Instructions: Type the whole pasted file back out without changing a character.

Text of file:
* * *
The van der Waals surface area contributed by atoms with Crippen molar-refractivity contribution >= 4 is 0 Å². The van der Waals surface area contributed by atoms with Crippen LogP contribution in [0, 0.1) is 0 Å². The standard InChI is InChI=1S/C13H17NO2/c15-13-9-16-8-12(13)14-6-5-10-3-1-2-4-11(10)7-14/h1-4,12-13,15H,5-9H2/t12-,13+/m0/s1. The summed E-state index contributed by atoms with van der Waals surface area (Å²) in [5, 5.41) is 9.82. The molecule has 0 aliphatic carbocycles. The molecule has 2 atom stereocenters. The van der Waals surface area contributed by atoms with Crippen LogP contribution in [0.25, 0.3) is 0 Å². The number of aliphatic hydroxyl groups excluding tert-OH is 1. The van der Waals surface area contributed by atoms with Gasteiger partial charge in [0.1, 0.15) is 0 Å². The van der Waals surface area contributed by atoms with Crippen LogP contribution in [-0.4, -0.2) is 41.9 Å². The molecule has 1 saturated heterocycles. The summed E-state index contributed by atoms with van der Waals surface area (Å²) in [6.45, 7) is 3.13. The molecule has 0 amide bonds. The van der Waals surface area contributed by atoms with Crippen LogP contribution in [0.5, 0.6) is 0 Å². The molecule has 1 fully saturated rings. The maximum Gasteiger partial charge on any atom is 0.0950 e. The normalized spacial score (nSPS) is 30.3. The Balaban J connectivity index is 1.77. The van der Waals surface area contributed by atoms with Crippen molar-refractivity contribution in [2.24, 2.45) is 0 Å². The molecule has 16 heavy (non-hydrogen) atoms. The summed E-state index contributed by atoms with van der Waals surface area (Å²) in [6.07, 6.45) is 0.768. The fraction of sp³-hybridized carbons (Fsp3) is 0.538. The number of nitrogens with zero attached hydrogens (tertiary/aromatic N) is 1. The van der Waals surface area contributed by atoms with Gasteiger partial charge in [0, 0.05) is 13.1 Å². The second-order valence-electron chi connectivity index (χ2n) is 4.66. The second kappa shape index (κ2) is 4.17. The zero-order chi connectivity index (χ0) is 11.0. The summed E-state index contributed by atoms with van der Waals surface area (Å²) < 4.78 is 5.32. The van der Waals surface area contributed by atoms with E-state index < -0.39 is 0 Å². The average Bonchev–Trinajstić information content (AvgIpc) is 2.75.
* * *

The van der Waals surface area contributed by atoms with Crippen molar-refractivity contribution >= 4 is 0 Å². The van der Waals surface area contributed by atoms with Crippen LogP contribution in [0, 0.1) is 0 Å². The standard InChI is InChI=1S/C13H17NO2/c15-13-9-16-8-12(13)14-6-5-10-3-1-2-4-11(10)7-14/h1-4,12-13,15H,5-9H2/t12-,13+/m0/s1. The summed E-state index contributed by atoms with van der Waals surface area (Å²) in [5, 5.41) is 9.82. The molecule has 0 aliphatic carbocycles. The molecule has 2 atom stereocenters. The van der Waals surface area contributed by atoms with Crippen LogP contribution in [0.25, 0.3) is 0 Å². The number of aliphatic hydroxyl groups excluding tert-OH is 1. The van der Waals surface area contributed by atoms with Gasteiger partial charge in [0.1, 0.15) is 0 Å². The van der Waals surface area contributed by atoms with Crippen LogP contribution in [-0.4, -0.2) is 41.9 Å². The molecule has 1 saturated heterocycles. The summed E-state index contributed by atoms with van der Waals surface area (Å²) in [6.45, 7) is 3.13. The molecule has 0 amide bonds. The van der Waals surface area contributed by atoms with Crippen LogP contribution in [0.5, 0.6) is 0 Å². The molecule has 1 fully saturated rings. The maximum Gasteiger partial charge on any atom is 0.0950 e. The normalized spacial score (nSPS) is 30.3. The Balaban J connectivity index is 1.77. The van der Waals surface area contributed by atoms with Crippen molar-refractivity contribution in [2.24, 2.45) is 0 Å². The molecule has 16 heavy (non-hydrogen) atoms. The summed E-state index contributed by atoms with van der Waals surface area (Å²) in [6.07, 6.45) is 0.768. The fraction of sp³-hybridized carbons (Fsp3) is 0.538. The number of nitrogens with zero attached hydrogens (tertiary/aromatic N) is 1. The van der Waals surface area contributed by atoms with Gasteiger partial charge in [0, 0.05) is 13.1 Å². The second-order valence-electron chi connectivity index (χ2n) is 4.66. The second kappa shape index (κ2) is 4.17. The zero-order chi connectivity index (χ0) is 11.0. The summed E-state index contributed by atoms with van der Waals surface area (Å²) < 4.78 is 5.32. The van der Waals surface area contributed by atoms with E-state index < -0.39 is 0 Å². The average Bonchev–Trinajstić information content (AvgIpc) is 2.75.